The Phoenix and the Carpet
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in through the shallowing water, and at last spread it on the sand. The cook, who had followed, instantly sat down on it, and at once the copper-coloured natives, now strangely humble, formed a ring round the carpet, and fell on their faces on the rainbow-and-gold sand. The tallest savage spoke in this position, which must have been very awkward for him; and Jane noticed that it took him quite a long time to get the sand out of his mouth afterwards. ‘He says,’ the Phoenix remarked after some
away to the cupboard under the stairs where the brooms and dustpans were kept, and the rosiny fire-lighters that smell so nice and like the woods where pine-trees grow, and the old newspapers, and the bees-wax and turpentine, and the horrid stiff dark rags that are used for cleaning brass and furniture, and the paraffin for the lamps. She came back with a little pot that had once cost sevenpence-halfpenny when it was full of redcurrant jelly; but the jelly had been all eaten long ago, and now
elephant, a bicycle, a motor-car, books with pictures, musical instruments, and many other things. But a musical instrument is agreeable only to the player, unless he has learned to play it really well; books are not sociable, bicycles cannot be ridden without going out of doors, and the same is true of motor-cars and elephants. Only two people can play chess at once with one set of chessmen (and anyway it’s very much too much like lessons for a game), and only one can ride on a rocking-horse.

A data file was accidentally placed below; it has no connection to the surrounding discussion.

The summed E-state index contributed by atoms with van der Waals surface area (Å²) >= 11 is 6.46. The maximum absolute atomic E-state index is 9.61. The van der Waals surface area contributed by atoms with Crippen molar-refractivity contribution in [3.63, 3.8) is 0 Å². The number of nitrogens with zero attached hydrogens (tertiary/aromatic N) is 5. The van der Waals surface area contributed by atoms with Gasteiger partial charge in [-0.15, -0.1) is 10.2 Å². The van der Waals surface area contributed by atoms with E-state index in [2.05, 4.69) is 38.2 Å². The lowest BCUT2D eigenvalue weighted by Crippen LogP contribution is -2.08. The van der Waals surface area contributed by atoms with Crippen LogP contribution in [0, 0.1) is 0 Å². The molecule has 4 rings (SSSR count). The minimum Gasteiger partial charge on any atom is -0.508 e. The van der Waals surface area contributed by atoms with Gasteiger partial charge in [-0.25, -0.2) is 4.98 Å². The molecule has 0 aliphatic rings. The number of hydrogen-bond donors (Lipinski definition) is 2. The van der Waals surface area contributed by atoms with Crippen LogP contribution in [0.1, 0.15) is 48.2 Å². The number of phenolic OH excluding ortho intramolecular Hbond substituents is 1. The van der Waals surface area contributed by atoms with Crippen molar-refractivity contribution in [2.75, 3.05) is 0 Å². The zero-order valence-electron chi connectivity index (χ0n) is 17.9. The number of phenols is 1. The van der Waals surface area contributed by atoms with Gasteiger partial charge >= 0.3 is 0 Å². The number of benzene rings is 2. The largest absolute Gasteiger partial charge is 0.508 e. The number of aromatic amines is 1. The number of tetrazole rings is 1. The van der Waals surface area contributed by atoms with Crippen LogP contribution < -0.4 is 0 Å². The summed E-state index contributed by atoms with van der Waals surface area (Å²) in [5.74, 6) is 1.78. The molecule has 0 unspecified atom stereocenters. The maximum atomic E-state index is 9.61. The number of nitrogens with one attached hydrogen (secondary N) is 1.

eldest, said – ‘Come on,’ and turned the handle. The gas had been left full on after tea, and everything in the room could be plainly seen by the ten eyes at the door. At least, not everything, for though the carpet was there it was invisible, because it was completely covered by the 199 beautiful objects which it had brought from its birthplace. ‘My hat!’ Cyril remarked. ‘I never thought about its being a Persian carpet.’ Yet it was now plain that it was so, for the beautiful objects which
begin without the girls.’ ‘They’ll be all the morning,’ said Robert, impatiently. And then a thing inside him, which tiresome books sometimes call the ‘inward monitor’, said, ‘Why don’t you help them, then?’ Cyril’s ‘inward monitor’ happened to say the same thing at the same moment, so the boys went and helped to wash up the tea-cups, and to dust the drawing-room. Robert was so interested that he proposed to clean the front doorsteps – a thing he had never been allowed to do. Nor was he allowed